The ongoing student loan debt crisis has been a central focus of policy discussions in recent years, especially as the financial burden on American students continues to grow. Amidst the economic turmoil caused by the COVID-19 pandemic, the Biden administration took several steps to address the issue, one of which involved the proposal of a student loan forgiveness program that promised to relieve millions of borrowers of up to $20,000 in federal student debt1. However, the Supreme Court struck down this program, throwing a wrench in the Biden administration’s plans.
The student loan forgiveness program, announced by President Biden in August 2022, never took effect due to legal challenges and was ultimately halted by the Supreme Court just a few months before student loan payments were slated to restart following a years-long pause. Despite this setback, the Biden administration remains committed to providing some form of student debt relief and has set its sights on alternative pathways to achieve this goal.
In response to the Supreme Court ruling, the administration announced a new strategy grounded in the Higher Education Act (HEA) of 1965, a law that governs most federal student loan programs. This new approach aims to provide as much relief as possible to student loan borrowers, making use of a different legal basis than the original plan. The specifics of this new pathway remain somewhat uncertain, but it requires the Department of Education to undertake a formal rule-making process, which is expected to take several months.
The HEA, which established the foundations of the modern American college funding system, gave the Secretary of Education broad authority to collect debts, and advocates have argued that this power implicitly grants the Department of Education the authority to forgive those debts. In particular, the administration’s current plan leverages a provision in the post-9/11 HEROES Act that enables the Secretary of Education to waive or modify provisions applicable to the student financial assistance programs governed by the HEA.
In addition to the HEA-based strategy, the Biden administration has announced a temporary 12-month “on-ramp” plan to ease the transition for borrowers when monthly loan repayments resume in October 202323. This plan aims to mitigate the financial impact on borrowers, ensuring that missed payments during this period will not harm their credit scores or lead to loan defaults.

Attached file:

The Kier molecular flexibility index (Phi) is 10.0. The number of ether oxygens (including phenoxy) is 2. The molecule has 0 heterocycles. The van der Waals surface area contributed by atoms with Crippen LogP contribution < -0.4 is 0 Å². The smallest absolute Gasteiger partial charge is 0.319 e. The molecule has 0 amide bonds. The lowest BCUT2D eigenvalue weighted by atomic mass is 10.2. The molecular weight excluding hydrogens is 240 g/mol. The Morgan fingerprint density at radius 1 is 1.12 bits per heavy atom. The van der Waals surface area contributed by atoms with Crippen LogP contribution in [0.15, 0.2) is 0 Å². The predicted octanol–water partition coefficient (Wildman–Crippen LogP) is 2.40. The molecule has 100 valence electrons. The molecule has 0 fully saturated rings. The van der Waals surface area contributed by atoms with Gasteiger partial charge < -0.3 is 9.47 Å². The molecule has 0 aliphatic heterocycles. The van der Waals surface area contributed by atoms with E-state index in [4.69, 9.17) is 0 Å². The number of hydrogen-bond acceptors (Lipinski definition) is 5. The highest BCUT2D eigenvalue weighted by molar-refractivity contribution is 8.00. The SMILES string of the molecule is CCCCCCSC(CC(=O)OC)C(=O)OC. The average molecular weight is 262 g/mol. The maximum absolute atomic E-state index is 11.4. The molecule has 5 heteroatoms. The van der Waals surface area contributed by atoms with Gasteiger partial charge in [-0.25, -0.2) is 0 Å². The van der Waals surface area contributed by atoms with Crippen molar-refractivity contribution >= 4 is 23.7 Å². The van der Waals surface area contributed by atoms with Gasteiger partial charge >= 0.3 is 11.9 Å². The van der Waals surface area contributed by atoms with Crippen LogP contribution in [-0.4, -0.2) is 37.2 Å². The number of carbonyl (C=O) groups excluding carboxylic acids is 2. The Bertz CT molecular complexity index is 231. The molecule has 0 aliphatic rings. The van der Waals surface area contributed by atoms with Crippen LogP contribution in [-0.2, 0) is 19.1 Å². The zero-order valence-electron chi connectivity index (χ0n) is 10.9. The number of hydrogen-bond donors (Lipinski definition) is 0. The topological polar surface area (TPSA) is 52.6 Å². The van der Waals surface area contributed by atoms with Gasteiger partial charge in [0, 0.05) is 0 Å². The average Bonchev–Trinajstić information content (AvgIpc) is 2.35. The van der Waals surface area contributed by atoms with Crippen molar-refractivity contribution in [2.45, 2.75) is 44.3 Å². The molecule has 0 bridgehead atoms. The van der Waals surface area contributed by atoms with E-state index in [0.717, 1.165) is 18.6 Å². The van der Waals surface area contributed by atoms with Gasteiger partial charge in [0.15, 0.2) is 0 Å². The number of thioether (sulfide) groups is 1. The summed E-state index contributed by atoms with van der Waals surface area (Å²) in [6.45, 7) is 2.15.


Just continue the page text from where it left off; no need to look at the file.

Furthermore, the administration has implemented changes to several existing debt cancellation programs, expanding eligibility and reducing monthly payments for eligible borrowers1. The Public Service Loan Forgiveness program, aimed at helping government and nonprofit workers, has seen a broadening of its eligibility criteria, while a new income-driven repayment plan proposal seeks to reduce the amount borrowers pay back over time. The Department of Education has also made it easier for borrowers who were misled by their for-profit college to apply for student loan forgiveness under a program known as the borrower defense to repayment.
Despite these efforts, it is important to note that the administration’s initiatives have not yet resulted in the widespread cancellation of student debt, even though about 16 million applications for relief were approved last year. The projected cost of the now-defunct forgiveness program was estimated at $400 billion and would have fulfilled a campaign promise of Biden’s to cancel some student debt.
While the Supreme Court’s decision has complicated the Biden administration’s plans, it has not deterred them from seeking alternative pathways to provide student debt relief. These efforts include not only attempts to harness the powers granted by the Higher Education Act but also the implementation of new debt relief programs and modifications to existing ones. The success of these endeavors will undoubtedly play a significant role in shaping the financial futures of millions of American students and former students.